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Screenshot: Bungie

In its seventh year, the writers of hit sci-fi war game "Destiny 2" have implemented— and mastered —the ability to tell players an interesting, episodic story that advances week by week.

Why it matters: Storytelling in games is often an afterthought, but two of the game’s lead writers tell Axios that one of their keys to success has been the narrative team’s work with the rest of the game’s creators.

  • “It's very much a collaborative effort,” senior narrative lead Julia Nardin said, citing brainstorming sessions with the franchise and design teams as well as “the rest of creative leadership.”

Between the lines: Bungie maps its seasons out in yearlong chunks, deciding which characters and story arcs will play out across the year’s four seasons.

  • Seasons are ascribed themes, such as Season of the Splicer’s “hacker fantasy,” or the current Season of the Lost’s focus on mysticism as well as narrative themes of broken familial trust, according to Bungie senior narrative designer Nikko Stevens.
  • The writers point to “Destiny 2”’s 13th season, which ran from February through May, as the one in which they nailed an episodic model that Nardin likens to "tuning in to a TV show every week.”
  • That so-called Season of the Chosen kicked off with a peace treaty, led to an assassination attempt and then a big climax, all offered through a mix of playable activities, audio files and text documents that were doled out to players week by week.

The two seasons since Chosen have followed a similar cadence.

  • “I think we've got it down to a science, and we're really confident and comfortable with the way that we're handling things,” Nardin said.
  • But, she notes, “while we have a formula that's working well for us, that doesn't mean we won't switch it up to keep things fresh.”
"Destiny 2" player ally Saint-14, recently rethinking how he describes the many aliens he's fought. Screenshot: Bungie

Bungie’s successful implementation of weekly storytelling in “Destiny 2” has been accompanied by a more complex in-game worldview, one in which some members of enemy alien species have proved friendly, and the actions of the player and their allies have been called out.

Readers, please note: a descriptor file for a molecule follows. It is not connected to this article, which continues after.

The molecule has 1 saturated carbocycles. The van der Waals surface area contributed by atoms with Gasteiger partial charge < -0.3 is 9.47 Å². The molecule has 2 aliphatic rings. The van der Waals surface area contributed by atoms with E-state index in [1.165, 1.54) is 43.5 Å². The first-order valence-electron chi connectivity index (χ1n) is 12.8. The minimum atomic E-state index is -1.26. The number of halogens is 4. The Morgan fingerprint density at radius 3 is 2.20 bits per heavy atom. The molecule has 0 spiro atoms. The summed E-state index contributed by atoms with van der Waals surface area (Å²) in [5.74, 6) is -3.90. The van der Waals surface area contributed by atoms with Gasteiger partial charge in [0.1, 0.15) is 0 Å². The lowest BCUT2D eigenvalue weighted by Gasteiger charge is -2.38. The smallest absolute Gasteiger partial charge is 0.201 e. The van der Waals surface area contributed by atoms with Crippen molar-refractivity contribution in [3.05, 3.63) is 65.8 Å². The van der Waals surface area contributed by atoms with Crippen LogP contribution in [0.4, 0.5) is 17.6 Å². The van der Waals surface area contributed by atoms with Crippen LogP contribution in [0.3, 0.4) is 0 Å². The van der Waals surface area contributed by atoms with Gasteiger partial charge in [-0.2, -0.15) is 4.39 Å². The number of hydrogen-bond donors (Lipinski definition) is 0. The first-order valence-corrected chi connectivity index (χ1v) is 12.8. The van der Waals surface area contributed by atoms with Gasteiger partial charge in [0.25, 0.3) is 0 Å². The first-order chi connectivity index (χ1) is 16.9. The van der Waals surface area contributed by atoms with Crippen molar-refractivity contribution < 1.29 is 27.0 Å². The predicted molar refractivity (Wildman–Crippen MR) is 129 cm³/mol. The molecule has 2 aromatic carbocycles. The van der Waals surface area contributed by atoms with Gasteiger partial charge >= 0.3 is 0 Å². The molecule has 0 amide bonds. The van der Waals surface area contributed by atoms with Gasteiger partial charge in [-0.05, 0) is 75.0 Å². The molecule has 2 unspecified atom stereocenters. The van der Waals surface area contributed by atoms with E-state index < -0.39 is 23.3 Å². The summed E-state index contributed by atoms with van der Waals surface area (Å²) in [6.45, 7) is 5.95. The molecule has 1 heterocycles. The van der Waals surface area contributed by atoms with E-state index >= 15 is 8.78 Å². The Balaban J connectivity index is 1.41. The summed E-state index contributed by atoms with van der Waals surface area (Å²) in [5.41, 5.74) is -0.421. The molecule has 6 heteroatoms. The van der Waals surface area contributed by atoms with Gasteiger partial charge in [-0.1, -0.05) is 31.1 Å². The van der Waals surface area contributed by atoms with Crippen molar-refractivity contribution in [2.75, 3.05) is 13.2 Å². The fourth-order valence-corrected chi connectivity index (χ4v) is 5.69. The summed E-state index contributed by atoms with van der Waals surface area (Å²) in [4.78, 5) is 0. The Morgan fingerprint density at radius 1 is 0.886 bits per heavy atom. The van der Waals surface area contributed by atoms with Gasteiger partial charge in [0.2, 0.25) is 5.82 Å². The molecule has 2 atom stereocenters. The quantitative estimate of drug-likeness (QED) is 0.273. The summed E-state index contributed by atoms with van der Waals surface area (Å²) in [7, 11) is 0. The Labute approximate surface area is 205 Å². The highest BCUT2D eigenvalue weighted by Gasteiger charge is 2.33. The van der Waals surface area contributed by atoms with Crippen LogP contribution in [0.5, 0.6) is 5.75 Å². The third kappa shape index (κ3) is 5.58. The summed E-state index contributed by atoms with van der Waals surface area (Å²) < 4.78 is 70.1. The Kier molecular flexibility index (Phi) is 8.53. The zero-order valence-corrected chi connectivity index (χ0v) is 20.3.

• “What we've tried to do is show that not all of the enemies are bad and not everyone in the Last City is good,” Nardin said, referring to the player’s base of operations.
  • An example of these changes: the enemy faction “The Fallen” is now often referred to as “The Eliksni,” the word it uses for itself. That's happened as players have been shown the Eliksni’s perspective of the game’s ongoing conflict and even encountered Eliksni war refugees.

Bungie is one of the few game studios whose leadership is visibly political and overtly inclusive, but the writers focused more on in-game reasons for this evolution.

  • The war between the game’s hero factions and computer-controlled enemies had started as an us vs. them, Stevens said.
  • “Everything is very black and white and the sense was like, ‘We're being attacked, we’re defending ourselves. That's a very easy thing to convey. But as conflicts go on, you kind of start to hit these ruts of nuance where decisions need to be made about things that aren't so cut and dry.”
  • “We were definitely having conversations about, ‘how can we do this universe justice and paint with all the colors in the palette that we've created over the last six or seven years,’” Nardin said.

What’s next: The writing team is well into working on next year’s batch of seasons.

  • While each season is locked in as it begins, player feedback can impact future ones.
  • The character Crow was showcased more in this year’s later seasons because fans responded to him well in November 2020’s Season of the Hunt.

Go deeper

The big face-off between Halo, Call of Duty and Battlefield

"Halo Infinite." Image: Microsoft

The video game horse race to watch this fall is between “Call of Duty: Vanguard,” “Battlefield 2042” and “Halo Infinite,” three shooter games from giant franchises that keep bumping into each other on their way to release.

Driving the news: Two of the expected mega-games will intersect tomorrow, as Activision’s “Vanguard” and EA’s “2042” both run online showcases at 11 a.m. ET to reveal new modes.

Ina Fried, author of Login
2 hours ago - Technology

Intel CEO sees making own chips as a matter of national security

Pat Gelsinger. Photo: Axios on HBO

Intel CEO Pat Gelsinger is putting the pressure on the U.S. government to help subsidize chip manufacturing, insisting the current reliance on plants in Taiwan and Korea as "geopolitically unstable."

Why it matters: There is bipartisan support for funding the domestic semiconductor industry, but Congress has yet to sign the check. The Senate has passed the CHIPS Act that includes $52 billion in semiconductor investment, but it has yet to pass the House.

Updated 2 hours ago - World

17 U.S. and Canadian missionaries kidnapped in Haiti

Haitian soldiers guard the public prosecutor's office in Port-au-Prince this month. Photo: Richard Pierrin/AFP via Getty Images

Children are among a group of 17 missionaries kidnapped in Port-au-Prince, Haiti, per a statement from Christian Aid Ministries Sunday.

The latest: "The group of 16 U.S citizens and one Canadian citizen includes five men, seven women, and five children," the Ohio-based group said. Haitian police inspector Frantz Champagne on Sunday identified the 400 Mawozo gang as the group responsible, in a statement to AP.